The Witch Collector (Witch Walker #1)

I’m not sure this is my wisest decision given what I must do today. Healing can be tiring, depending on how near death is and the size of the life I’m weaving back together. A tiny dove should be a small effort, though. I can’t just let her die.

Concentrating, I imagine the dim strands becoming a gleaming braid, and the dove soaring over the valley. This is the first part of every rescue—to manifest a vision of my will. Next, I drudge up the ancient song I’ve known since the first time I saw the threads of life in a dying doe and form the lyrics with my hands.

“Loria, Loria, anim alsh tu brethah, vanya tu limm volz, sumayah, anim omio dena wil rheisah.”

The strands glow and tremble, drawn together like iron to lodestone. I keep singing, repeating the words until the strands have entwined and the gilded construct of life is once again solid and resplendent.

The dove’s wings flap and ruffle. When I open my eyes, her heart pounds so hard that her breast moves with each beat. Her little eyes open too, and she’s up, flying from wall to wall. I shove open the shutters and watch her take off into the cold, vanishing in the distance near the forest’s boundary.

I’m a little tired and dizzy, and cold sweat slicks my brow, but I’ll recover. The strangest part of healing a life so close to its end is that the stolen death coils inside me like a shadow. I only have a handful of deaths tucked away, but I feel the tiny darkness of each one.

I begin to close the shutters, but instead, I pause and take in the view of morning in the village—possibly my last. To the west, where Frostwater Wood curves over the hills, the midnight shift of Witch Walkers moves along the forest’s edge near the watchtower, gliding through the gloom like ghosts. And in the mist, just beyond the village green, a few women appear from the east. They carry baskets of apples on their heads, surrounded by clouds of their own breath. All else is calm, for now, a village on the cusp of waking for the most dreaded day of the year.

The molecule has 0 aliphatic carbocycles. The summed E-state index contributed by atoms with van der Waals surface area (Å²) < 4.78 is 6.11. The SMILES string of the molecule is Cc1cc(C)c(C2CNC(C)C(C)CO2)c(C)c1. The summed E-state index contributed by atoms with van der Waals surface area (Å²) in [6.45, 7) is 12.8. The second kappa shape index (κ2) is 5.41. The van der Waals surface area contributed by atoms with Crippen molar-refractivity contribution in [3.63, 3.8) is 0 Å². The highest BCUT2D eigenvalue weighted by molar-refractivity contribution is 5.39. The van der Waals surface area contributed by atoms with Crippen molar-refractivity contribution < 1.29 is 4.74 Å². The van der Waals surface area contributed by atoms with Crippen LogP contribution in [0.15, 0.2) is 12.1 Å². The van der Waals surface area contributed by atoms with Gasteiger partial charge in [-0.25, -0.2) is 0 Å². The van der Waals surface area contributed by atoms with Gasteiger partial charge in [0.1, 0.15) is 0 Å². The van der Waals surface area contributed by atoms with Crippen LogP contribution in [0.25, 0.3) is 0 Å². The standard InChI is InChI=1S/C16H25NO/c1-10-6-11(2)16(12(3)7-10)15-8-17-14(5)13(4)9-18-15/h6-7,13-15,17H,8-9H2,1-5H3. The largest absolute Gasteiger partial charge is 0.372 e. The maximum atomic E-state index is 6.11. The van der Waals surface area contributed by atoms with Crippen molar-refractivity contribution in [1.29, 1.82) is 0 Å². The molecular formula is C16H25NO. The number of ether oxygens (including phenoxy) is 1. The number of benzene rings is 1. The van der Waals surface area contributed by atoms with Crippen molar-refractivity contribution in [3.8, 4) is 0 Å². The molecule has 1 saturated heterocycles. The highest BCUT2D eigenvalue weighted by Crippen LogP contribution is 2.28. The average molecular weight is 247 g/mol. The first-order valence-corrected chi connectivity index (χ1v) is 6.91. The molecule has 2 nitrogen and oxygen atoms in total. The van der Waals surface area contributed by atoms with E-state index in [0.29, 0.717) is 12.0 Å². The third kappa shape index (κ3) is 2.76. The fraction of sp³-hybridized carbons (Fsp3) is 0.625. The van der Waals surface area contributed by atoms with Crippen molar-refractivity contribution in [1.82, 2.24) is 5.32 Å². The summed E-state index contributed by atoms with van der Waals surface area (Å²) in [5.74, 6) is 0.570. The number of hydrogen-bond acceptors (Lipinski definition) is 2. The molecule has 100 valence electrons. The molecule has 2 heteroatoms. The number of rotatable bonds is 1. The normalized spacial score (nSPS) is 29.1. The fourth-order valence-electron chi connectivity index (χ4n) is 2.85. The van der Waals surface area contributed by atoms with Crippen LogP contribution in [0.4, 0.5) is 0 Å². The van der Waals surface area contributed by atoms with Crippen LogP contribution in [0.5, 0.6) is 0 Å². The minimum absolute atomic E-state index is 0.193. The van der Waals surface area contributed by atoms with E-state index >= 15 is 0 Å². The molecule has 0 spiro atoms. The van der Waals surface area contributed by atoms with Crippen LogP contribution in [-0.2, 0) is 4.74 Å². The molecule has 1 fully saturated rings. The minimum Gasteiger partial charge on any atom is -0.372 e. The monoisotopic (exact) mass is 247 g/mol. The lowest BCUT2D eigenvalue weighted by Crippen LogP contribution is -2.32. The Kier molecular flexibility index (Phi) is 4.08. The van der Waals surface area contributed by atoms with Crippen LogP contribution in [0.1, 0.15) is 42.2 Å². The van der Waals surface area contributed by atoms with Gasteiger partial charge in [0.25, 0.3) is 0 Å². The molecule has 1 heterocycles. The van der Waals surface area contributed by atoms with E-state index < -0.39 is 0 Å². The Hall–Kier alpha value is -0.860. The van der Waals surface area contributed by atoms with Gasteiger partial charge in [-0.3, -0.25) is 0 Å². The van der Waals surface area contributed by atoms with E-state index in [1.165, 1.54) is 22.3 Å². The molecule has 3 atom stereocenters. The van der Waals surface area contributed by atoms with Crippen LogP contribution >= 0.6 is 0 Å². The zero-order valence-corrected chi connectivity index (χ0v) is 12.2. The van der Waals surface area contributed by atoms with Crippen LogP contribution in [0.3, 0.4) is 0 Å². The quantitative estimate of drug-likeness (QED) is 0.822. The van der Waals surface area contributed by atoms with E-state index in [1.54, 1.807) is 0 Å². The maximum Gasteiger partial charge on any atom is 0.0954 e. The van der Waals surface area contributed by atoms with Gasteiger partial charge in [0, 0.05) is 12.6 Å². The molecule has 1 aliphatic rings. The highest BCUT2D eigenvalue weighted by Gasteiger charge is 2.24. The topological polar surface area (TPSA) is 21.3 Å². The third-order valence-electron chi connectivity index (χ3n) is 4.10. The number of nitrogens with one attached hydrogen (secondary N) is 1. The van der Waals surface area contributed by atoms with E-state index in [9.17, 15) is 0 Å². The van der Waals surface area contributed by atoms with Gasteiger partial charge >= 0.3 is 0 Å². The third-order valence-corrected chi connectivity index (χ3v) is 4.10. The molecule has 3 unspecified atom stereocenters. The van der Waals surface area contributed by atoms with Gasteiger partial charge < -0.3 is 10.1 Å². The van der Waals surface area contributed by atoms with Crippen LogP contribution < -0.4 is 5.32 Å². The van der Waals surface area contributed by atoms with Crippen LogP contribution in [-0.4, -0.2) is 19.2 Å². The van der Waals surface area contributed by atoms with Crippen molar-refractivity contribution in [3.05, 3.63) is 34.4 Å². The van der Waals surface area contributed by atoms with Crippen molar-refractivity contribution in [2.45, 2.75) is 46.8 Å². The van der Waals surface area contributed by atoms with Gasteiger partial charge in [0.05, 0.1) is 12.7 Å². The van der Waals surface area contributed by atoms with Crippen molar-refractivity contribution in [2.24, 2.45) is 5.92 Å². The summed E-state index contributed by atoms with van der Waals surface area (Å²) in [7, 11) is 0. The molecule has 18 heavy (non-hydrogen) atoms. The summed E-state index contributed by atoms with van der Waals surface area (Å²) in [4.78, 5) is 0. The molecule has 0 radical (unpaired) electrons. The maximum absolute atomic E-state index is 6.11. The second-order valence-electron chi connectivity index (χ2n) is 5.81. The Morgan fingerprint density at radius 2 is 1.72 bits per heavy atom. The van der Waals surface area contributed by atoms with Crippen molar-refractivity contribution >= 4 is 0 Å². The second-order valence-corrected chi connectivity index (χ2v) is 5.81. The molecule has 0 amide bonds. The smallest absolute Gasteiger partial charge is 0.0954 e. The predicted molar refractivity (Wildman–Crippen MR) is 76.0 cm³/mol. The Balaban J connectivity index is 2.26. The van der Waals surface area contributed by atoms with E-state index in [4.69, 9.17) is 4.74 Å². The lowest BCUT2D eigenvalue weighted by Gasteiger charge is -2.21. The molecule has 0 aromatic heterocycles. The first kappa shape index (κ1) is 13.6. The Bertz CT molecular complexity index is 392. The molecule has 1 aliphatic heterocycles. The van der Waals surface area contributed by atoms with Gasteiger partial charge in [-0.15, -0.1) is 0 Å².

After stoking the fire, I exchange my cloak for a shawl and head to my worktable. The sun is almost up, which means that Finn will wake soon, and like the others carrying their apples, Mother will return from the orchard any moment. There’s work to do, a plan that I must see to the end, though it’s hard to imagine leaving all I’ve ever known.

But I cannot stay. We live in a world where wars simmer between two of Tiressia’s continental breaks—the Eastland territories and the Summerlands to the south. For centuries, every eastern ruler has tried to conquer the southern lands, longing to claim the City of Ruin—a citadel believed to hold the Grove of the Gods, and the burial ground of Tiressia’s deities.

Or so says the myth.

To the Frost King’s credit, I’ve never known war. The Northlands have remained neutral, but our citizens—whether protecting the coast, the mountains, the valley, the Iceland Plains, or the king himself—must live according to the Frost King’s wishes, guardians above all else. I believe I have the power to change that, to end his immortal life and make us a free land governed by its people, free to live as we choose.

And that’s what I aim to do.

Father’s old whetstone sits at the bottom of his trunk. I gather it from beneath his other work tools and scoop a cup of rainwater from the wash bucket for the grinding task. Just as I sit to work, Mother bursts into the cottage carrying a bushel of apples. She kicks the door shut, but not before a bitter wind out of Frostwater Wood follows her inside. With a grunt, she drops the laden basket.